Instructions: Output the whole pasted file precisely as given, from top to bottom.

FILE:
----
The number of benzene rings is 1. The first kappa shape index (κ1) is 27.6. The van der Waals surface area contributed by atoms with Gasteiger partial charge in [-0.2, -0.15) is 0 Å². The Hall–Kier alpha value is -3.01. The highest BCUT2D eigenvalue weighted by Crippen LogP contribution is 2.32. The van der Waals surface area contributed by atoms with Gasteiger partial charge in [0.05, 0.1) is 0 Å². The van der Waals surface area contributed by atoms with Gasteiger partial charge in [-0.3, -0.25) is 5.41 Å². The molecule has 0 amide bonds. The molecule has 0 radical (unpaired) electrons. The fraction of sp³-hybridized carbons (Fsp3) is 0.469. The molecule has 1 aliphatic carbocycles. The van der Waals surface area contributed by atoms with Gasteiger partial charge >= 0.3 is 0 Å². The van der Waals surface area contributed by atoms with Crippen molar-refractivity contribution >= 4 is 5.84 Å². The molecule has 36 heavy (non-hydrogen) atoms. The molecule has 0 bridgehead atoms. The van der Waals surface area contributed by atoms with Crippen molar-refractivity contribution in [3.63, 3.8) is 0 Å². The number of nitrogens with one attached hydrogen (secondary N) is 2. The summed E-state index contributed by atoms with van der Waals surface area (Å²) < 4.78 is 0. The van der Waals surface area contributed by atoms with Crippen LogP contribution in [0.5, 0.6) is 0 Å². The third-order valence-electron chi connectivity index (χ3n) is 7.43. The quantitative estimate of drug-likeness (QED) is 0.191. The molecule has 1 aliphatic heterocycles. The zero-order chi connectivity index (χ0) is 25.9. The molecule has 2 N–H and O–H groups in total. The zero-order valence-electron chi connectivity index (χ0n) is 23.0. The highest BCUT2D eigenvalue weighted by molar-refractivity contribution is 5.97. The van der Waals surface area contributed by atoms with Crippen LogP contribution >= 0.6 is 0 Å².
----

The number of benzene rings is 1. The first kappa shape index (κ1) is 27.6. The van der Waals surface area contributed by atoms with Gasteiger partial charge in [-0.2, -0.15) is 0 Å². The Hall–Kier alpha value is -3.01. The highest BCUT2D eigenvalue weighted by Crippen LogP contribution is 2.32. The van der Waals surface area contributed by atoms with Gasteiger partial charge in [0.05, 0.1) is 0 Å². The van der Waals surface area contributed by atoms with Gasteiger partial charge in [-0.3, -0.25) is 5.41 Å². The molecule has 0 amide bonds. The molecule has 0 radical (unpaired) electrons. The fraction of sp³-hybridized carbons (Fsp3) is 0.469. The molecule has 1 aliphatic carbocycles. The van der Waals surface area contributed by atoms with Gasteiger partial charge >= 0.3 is 0 Å². The van der Waals surface area contributed by atoms with Crippen molar-refractivity contribution >= 4 is 5.84 Å². The molecule has 36 heavy (non-hydrogen) atoms. The molecule has 0 bridgehead atoms. The van der Waals surface area contributed by atoms with Crippen molar-refractivity contribution in [3.63, 3.8) is 0 Å². The number of nitrogens with one attached hydrogen (secondary N) is 2. The summed E-state index contributed by atoms with van der Waals surface area (Å²) < 4.78 is 0. The van der Waals surface area contributed by atoms with Crippen LogP contribution in [0.5, 0.6) is 0 Å². The third-order valence-electron chi connectivity index (χ3n) is 7.43. The quantitative estimate of drug-likeness (QED) is 0.191. The molecule has 1 aliphatic heterocycles. The zero-order chi connectivity index (χ0) is 25.9. The molecule has 2 N–H and O–H groups in total. The zero-order valence-electron chi connectivity index (χ0n) is 23.0. The highest BCUT2D eigenvalue weighted by molar-refractivity contribution is 5.97. The van der Waals surface area contributed by atoms with Crippen LogP contribution >= 0.6 is 0 Å².